I’d picked up a mild head cold whilst in Azerbaijan. It didn’t worry me too much until I was on the flight back to Istanbul. As we descended into Istanbul and the cabin pressure changed, I experienced considerable pain in my middle ear. My next sector was to Amsterdam, and on that I experienced pain on both take-off and landing – the latter being worse than I had ever experienced in 50 years of air travel.

On arrival at Schiphol Airport in Amsterdam, I went to the medical clinic to see if there could give me something for the pain, because I wasn’t keen to go through another bout of pain like that. They gave me some tiny plastic tubes of something called Otriven (each one had just 0.3 ml of liquid in them) and the doctor told me to breath one up each nostril half and hour before taking off and half and hour before descending. He gave me enough for my flight to Kuala Lumpur, and half a dozen extras for future flights. I asked how much that was, and he said it was free – all part of the passenger service at Schiphol airport. I was most impressed. That was the first time I had transited through Schiphol, and everything about the airport seemed well organised – such a contrast to the chaos of Heathrow. I shall try to use Amsterdam for European transits in the future instead of London if I can.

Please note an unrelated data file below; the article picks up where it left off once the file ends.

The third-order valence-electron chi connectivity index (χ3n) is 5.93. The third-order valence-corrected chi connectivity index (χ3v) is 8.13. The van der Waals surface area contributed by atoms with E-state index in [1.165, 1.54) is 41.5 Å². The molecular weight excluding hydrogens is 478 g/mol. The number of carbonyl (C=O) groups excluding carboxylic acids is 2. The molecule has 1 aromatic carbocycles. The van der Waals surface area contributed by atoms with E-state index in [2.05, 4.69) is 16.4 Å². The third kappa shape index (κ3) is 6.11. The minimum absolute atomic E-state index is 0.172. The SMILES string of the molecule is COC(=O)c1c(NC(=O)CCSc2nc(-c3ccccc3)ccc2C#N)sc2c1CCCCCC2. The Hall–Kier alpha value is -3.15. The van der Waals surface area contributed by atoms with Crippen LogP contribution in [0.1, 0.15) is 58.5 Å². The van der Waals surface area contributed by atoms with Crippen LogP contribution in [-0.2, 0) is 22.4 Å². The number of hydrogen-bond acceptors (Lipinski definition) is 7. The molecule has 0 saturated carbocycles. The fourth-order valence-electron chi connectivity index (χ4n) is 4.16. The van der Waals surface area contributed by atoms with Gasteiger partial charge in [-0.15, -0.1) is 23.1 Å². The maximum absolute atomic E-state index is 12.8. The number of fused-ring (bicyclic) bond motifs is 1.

Friday 13 July 2007

I had a good flight back to Kuala Lumpur. The nose drops worked well. They didn’t stop the congestion, but they stopped the pain. I made a note to see if those drops were available in Malaysia, as they would be good to carry in my back pack in case I need them on other flights in the future.

Monday 16 July 2007